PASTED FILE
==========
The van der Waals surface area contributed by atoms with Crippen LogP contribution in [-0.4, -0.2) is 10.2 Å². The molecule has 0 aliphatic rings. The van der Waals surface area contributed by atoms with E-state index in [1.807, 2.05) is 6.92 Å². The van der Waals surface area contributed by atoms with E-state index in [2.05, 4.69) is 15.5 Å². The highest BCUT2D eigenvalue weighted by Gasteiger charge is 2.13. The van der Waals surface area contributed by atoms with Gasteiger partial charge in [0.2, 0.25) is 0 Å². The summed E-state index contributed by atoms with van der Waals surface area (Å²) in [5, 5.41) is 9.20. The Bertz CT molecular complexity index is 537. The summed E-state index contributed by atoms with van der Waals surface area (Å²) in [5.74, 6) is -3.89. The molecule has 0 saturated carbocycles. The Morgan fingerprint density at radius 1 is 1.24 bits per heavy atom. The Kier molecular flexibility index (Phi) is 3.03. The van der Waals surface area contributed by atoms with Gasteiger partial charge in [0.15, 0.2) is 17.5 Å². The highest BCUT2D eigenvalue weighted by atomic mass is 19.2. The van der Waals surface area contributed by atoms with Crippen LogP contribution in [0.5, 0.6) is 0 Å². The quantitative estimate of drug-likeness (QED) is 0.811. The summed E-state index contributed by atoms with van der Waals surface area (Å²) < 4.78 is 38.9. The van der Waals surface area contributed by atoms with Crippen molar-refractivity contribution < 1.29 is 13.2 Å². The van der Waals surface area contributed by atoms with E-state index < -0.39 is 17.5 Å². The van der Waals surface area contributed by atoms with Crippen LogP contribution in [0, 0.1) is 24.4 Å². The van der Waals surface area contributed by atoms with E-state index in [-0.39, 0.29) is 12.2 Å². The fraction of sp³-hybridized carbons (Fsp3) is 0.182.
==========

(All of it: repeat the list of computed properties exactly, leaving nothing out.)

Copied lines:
The van der Waals surface area contributed by atoms with Crippen LogP contribution in [-0.4, -0.2) is 10.2 Å². The molecule has 0 aliphatic rings. The van der Waals surface area contributed by atoms with E-state index in [1.807, 2.05) is 6.92 Å². The van der Waals surface area contributed by atoms with E-state index in [2.05, 4.69) is 15.5 Å². The highest BCUT2D eigenvalue weighted by Gasteiger charge is 2.13. The van der Waals surface area contributed by atoms with Gasteiger partial charge in [0.2, 0.25) is 0 Å². The summed E-state index contributed by atoms with van der Waals surface area (Å²) in [5, 5.41) is 9.20. The Bertz CT molecular complexity index is 537. The summed E-state index contributed by atoms with van der Waals surface area (Å²) in [5.74, 6) is -3.89. The molecule has 0 saturated carbocycles. The Morgan fingerprint density at radius 1 is 1.24 bits per heavy atom. The Kier molecular flexibility index (Phi) is 3.03. The van der Waals surface area contributed by atoms with Gasteiger partial charge in [0.15, 0.2) is 17.5 Å². The highest BCUT2D eigenvalue weighted by atomic mass is 19.2. The van der Waals surface area contributed by atoms with Crippen LogP contribution in [0.5, 0.6) is 0 Å². The quantitative estimate of drug-likeness (QED) is 0.811. The summed E-state index contributed by atoms with van der Waals surface area (Å²) < 4.78 is 38.9. The van der Waals surface area contributed by atoms with Crippen molar-refractivity contribution < 1.29 is 13.2 Å². The van der Waals surface area contributed by atoms with E-state index < -0.39 is 17.5 Å². The van der Waals surface area contributed by atoms with Crippen LogP contribution in [0, 0.1) is 24.4 Å². The van der Waals surface area contributed by atoms with E-state index in [-0.39, 0.29) is 12.2 Å². The fraction of sp³-hybridized carbons (Fsp3) is 0.182.